This is because devices reside inside commonplace objects like books or backpacks that people see and don't notice. They may trigger via a timer, a switch activated by pressure, proximity or movement, or by remote command. Reliable detection of the devices is difficult because of their small size relative to their lethality. Science is getting better at this, but the more traditional methods also have their place.

Know Your Explosives

The earliest explosive was black powder or gunpowder, made of sulfur, charcoal, and potassium nitrate (also called saltpeter). Anyone reading this article is probably familiar with the characteristics of gunpowder. It's fairly easy to manufacture, but it's a low explosive, capable of propelling a bullet out of a gun barrel, but not destroying the gun itself (unless one overpacks the cartridge, which is more of a function of stupid than physics).

Nitroglycerin came along a bit later. It has a greater energy density than black powder, but its sensitivity to shock makes it difficult to work with, and it is rarely used today for anything except as a vasodilator medication.

Alfred Nobel invented dynamite by combining nitroglycerine with sodium carbonate and diatomaceous earth. The latter ingredient is available at any garden nursery, made of ancient decomposed sea shells. Dynamite was the first commercially viable explosive, and made Nobel wealthy enough to endow an annual prize for advancements in science and in peacemaking.

Dynamite is usually formed into sticks and wrapped in paper. Over time, the nitroglycerine in the dynamite will "weep" or "sweat," forming unstable crystals on the wrappers. Proper storage of dynamite dictates the packages be turned periodically to prevent this.

Some people think trinitrotoluene or TNT and dynamite are the same thing, but they aren't. TNT starts with toluene, a common solvent used in model airplane glue, among other things. The explosive is produced by repeatedly nitrating it with nitric and sulfuric acids. TNT is more stable than dynamite, and can be poured (it melts at 176 degrees Fahrenheit) into molds or combined with other explosives. Maybe that's why it's the most common explosive in conventional military munitions such as artillery and mortar shells.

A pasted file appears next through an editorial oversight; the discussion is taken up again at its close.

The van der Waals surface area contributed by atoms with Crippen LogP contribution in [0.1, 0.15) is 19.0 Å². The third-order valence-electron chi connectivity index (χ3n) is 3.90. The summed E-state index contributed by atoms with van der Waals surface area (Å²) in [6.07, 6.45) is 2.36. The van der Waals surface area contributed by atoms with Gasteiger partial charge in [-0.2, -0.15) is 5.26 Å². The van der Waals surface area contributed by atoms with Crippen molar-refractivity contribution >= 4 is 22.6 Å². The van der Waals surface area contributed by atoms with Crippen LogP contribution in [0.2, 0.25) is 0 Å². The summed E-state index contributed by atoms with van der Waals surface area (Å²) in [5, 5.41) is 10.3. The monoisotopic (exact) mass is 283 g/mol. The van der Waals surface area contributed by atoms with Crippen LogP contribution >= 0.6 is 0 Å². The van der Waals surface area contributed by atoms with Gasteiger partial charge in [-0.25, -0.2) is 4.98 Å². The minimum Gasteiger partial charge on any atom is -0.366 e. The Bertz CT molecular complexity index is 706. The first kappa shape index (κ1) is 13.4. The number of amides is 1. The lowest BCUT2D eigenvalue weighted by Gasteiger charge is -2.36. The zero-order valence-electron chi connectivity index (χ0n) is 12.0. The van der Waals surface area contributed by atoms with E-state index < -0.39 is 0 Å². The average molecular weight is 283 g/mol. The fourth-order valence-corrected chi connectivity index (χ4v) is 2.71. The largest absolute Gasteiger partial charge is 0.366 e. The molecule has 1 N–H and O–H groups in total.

TNT is the standard for measuring the destructive power of other compounds and weapons. The "Little Boy" atomic bomb dropped on Hiroshima in World War II was equivalent to about 15,000 tons (15 kilotons) of TNT. Modern nuclear weapons are measured in megatons, or million tons of TNT. To provide perspective, a kiloton of solid TNT would be a cube measuring about 10 yards on each side. Interesting bit of trivia: TNT is yellow, and skin that's in repeated contact with it turns the same color.

Terrorist bomb makers prefer plastic explosives. These are compounds containing one or more of the explosives already described, plus pentaerythritol tetranitrate (PETN) or RDX, plus wax or some other plasticizer. The resulting compound is a moldable, castable substance that can take almost any physical shape. PETN is a major ingredient of Semtex, while RDX is used in Torpex and C-4.

Umar Abdulmytallab stashed PETN in his underwear in December 2009 in his unsuccessful attempt to destroy Northwest Airlines Flight 253 between Amsterdam and Detroit. RDX was the primary explosive in the 2006 railroad bombings in Mumbai, India, and in the bombing of the Moscow Metro earlier this year.

Most, if not all, explosives developed since black powder have nitrate compounds as a base component. It's these nitrate molecules and ions that high-tech bomb "sniffers" look for. Plastic explosives tend to be denser than other common materials carried by travelers, and the explosives are sometimes surrounded by wires, batteries, or electronics that complete the bomb. These are detectable with X-rays and other visual scanning methods.

When these methods fail, or when the gadget locates a suspicious lump that might be a bomb, somebody has to take a look with his or her own eyes or a remotely operated device. Of course, you can always blow the thing up wherever it happens to be, but the people who own the venues usually prefer you not do that.